482 U. S. 369
June 9, 1987
Two prisoners in Montana claimed that they were entitled by statute to release on parole. The statute said that prisoners “shall” be released when the parole board is satisfied that it would serve the best interests of society. Because of the imperative language, the prisoners felt that a court could declare them entitled to freedom should the parole board fail to do so at the proper time. Montana argued that the decision involved too much discretion on the part of the parole board to be amenable toward judicial policing.
In a 6-3 decision, the Court ruled that the prisoners had a statutory right to parole. Brennan focused relentlessly on the “shall” language, and downplayed the degree to which discretion factored into the decision. Critically, he found the statute little different from a Nebraska one that the Court had previously interpreted to create a positive right to release. O’Connor, joined by Rehnquist and Scalia, dissented. The criteria for parole was so vague and broad that judicial oversight was practically impossible. She characterized the Nebraska statute decision as an aberration, and pointed out that even that statute gave the board far less discretion.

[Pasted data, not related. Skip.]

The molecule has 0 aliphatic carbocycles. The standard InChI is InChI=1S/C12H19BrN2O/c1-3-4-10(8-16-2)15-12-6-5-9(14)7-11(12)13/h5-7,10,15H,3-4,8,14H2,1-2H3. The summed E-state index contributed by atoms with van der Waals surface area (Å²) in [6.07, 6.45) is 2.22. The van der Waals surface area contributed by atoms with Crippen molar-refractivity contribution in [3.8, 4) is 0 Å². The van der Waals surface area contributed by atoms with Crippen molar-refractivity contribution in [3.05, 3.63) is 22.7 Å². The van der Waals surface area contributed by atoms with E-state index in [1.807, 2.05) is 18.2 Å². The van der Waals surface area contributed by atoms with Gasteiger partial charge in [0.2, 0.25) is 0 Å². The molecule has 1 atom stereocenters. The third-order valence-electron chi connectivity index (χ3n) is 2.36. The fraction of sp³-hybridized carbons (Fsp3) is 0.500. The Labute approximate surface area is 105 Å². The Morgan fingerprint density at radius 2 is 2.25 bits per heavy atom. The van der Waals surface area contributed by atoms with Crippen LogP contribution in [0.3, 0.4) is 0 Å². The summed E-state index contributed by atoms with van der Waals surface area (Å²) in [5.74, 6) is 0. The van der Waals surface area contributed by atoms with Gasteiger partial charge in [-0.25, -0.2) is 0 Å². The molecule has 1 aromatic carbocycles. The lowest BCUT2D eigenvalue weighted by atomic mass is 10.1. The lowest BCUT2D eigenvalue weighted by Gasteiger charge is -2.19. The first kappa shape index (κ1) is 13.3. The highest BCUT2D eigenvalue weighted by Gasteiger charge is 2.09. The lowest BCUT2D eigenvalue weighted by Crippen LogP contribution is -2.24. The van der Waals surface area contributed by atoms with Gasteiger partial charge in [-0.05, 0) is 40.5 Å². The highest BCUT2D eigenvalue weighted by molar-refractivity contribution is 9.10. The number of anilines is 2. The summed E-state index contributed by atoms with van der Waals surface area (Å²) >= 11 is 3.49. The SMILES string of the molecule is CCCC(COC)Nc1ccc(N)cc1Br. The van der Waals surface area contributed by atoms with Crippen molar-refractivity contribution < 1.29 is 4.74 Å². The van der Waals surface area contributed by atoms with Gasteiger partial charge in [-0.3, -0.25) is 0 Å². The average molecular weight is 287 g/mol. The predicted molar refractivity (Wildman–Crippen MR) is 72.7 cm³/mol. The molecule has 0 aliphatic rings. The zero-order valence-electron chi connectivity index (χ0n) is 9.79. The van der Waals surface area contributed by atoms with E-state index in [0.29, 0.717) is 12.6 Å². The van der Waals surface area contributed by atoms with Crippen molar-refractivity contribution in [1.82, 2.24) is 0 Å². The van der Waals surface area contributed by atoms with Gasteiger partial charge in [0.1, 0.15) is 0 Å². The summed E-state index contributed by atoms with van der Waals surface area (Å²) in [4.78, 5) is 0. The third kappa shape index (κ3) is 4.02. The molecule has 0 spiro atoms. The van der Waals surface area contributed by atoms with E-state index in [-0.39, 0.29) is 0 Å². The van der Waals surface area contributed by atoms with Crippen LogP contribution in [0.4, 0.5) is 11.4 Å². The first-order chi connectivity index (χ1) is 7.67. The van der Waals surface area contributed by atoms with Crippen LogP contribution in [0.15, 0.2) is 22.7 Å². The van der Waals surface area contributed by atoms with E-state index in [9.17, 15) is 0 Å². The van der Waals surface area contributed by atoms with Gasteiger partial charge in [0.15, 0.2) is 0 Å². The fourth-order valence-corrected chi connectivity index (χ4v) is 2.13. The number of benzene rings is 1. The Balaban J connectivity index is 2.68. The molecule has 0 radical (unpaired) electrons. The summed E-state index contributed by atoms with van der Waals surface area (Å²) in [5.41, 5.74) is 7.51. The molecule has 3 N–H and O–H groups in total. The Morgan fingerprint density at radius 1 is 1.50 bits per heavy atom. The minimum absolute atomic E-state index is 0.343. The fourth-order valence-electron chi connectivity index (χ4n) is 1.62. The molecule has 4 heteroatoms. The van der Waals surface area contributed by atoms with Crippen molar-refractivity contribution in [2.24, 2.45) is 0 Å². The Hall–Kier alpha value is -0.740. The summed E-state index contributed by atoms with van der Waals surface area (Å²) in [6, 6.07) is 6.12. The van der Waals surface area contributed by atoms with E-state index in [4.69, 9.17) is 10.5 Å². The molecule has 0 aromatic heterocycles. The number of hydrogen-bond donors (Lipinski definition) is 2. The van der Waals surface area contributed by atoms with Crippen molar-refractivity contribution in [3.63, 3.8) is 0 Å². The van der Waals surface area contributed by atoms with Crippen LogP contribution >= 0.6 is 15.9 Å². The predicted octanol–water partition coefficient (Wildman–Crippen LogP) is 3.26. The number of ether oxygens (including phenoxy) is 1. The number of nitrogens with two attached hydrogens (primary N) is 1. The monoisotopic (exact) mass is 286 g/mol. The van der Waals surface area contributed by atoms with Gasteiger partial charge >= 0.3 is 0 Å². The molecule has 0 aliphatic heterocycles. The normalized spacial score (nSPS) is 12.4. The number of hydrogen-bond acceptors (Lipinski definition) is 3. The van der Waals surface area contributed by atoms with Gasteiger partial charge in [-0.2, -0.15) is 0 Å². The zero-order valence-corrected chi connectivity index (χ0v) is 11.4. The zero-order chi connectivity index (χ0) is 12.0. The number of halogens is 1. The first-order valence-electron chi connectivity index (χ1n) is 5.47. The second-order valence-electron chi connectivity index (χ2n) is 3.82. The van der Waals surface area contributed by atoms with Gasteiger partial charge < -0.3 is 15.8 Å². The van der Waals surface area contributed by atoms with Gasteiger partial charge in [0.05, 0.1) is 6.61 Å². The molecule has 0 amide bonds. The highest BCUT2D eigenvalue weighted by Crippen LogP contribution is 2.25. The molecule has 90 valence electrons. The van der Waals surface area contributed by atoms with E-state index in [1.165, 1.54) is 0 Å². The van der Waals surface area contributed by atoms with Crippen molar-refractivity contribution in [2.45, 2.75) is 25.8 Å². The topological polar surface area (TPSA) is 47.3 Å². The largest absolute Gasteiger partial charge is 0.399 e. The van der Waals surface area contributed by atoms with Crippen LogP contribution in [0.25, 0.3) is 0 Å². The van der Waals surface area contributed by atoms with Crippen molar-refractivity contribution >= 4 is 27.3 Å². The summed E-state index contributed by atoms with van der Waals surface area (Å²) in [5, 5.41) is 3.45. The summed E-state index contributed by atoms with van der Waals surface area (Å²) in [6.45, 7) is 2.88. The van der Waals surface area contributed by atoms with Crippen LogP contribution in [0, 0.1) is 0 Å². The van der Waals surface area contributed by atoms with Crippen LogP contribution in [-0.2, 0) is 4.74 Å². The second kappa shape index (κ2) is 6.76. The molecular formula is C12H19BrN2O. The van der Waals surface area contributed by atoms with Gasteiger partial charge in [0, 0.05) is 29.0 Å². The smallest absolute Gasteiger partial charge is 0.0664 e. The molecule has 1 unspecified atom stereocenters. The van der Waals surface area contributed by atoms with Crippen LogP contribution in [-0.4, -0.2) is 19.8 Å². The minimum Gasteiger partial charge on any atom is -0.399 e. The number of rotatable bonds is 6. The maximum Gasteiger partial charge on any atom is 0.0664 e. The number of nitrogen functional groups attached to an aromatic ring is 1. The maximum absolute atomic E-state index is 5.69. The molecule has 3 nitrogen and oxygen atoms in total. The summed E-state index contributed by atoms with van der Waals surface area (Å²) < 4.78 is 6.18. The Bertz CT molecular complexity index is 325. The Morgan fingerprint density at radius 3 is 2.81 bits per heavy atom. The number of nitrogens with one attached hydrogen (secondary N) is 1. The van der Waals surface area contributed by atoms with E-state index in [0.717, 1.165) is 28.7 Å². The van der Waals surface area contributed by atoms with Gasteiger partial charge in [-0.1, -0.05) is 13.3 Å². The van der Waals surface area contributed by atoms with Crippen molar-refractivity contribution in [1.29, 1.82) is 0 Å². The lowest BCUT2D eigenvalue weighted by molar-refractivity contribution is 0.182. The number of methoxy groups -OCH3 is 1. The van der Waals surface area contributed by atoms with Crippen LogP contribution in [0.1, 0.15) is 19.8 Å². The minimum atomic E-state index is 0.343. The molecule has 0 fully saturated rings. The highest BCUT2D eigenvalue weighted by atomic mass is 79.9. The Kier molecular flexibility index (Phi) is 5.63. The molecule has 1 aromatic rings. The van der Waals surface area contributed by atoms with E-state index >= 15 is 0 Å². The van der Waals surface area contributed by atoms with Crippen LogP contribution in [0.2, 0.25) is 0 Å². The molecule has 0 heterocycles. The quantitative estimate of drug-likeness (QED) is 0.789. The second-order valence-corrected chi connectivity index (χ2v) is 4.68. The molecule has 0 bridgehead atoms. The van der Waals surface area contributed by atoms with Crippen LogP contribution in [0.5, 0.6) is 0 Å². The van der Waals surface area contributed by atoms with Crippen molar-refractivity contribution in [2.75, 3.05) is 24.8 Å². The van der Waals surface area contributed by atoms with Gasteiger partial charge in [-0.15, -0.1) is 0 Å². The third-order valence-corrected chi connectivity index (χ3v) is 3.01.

This is one of those decisions that unmistakably smacks of judicial activism, and I was a bit surprised and disappointed to see Powell and White fall prey to Brennan’s rather specious arguments. Frankly, in reading the statute for myself, it seems obvious that the word “shall” was not meant to create a positive right. At best the statute was ambiguous, and out of comity, if nothing else, the Court should have deferred to Montana’s interpretation.